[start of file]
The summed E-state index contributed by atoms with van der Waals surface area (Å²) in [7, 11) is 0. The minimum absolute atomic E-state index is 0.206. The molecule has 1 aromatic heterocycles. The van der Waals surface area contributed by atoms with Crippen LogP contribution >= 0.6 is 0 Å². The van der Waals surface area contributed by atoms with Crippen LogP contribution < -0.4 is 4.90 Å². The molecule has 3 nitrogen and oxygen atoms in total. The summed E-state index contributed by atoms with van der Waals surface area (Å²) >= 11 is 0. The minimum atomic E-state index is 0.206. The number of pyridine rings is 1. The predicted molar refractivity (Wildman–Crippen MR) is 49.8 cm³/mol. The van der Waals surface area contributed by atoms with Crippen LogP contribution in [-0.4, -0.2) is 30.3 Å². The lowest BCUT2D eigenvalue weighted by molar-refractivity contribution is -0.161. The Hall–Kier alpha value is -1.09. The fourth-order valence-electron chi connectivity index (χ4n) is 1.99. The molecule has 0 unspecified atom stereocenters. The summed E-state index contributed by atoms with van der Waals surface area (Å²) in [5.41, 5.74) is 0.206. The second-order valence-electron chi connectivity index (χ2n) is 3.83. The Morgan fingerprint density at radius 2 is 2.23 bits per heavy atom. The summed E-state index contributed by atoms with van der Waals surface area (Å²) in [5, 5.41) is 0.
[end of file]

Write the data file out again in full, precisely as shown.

The summed E-state index contributed by atoms with van der Waals surface area (Å²) in [7, 11) is 0. The minimum absolute atomic E-state index is 0.206. The molecule has 1 aromatic heterocycles. The van der Waals surface area contributed by atoms with Crippen LogP contribution >= 0.6 is 0 Å². The van der Waals surface area contributed by atoms with Crippen LogP contribution < -0.4 is 4.90 Å². The molecule has 3 nitrogen and oxygen atoms in total. The summed E-state index contributed by atoms with van der Waals surface area (Å²) >= 11 is 0. The minimum atomic E-state index is 0.206. The number of pyridine rings is 1. The predicted molar refractivity (Wildman–Crippen MR) is 49.8 cm³/mol. The van der Waals surface area contributed by atoms with Crippen LogP contribution in [-0.4, -0.2) is 30.3 Å². The lowest BCUT2D eigenvalue weighted by molar-refractivity contribution is -0.161. The Hall–Kier alpha value is -1.09. The fourth-order valence-electron chi connectivity index (χ4n) is 1.99. The molecule has 0 unspecified atom stereocenters. The summed E-state index contributed by atoms with van der Waals surface area (Å²) in [5.41, 5.74) is 0.206. The second-order valence-electron chi connectivity index (χ2n) is 3.83. The Morgan fingerprint density at radius 2 is 2.23 bits per heavy atom. The summed E-state index contributed by atoms with van der Waals surface area (Å²) in [5, 5.41) is 0.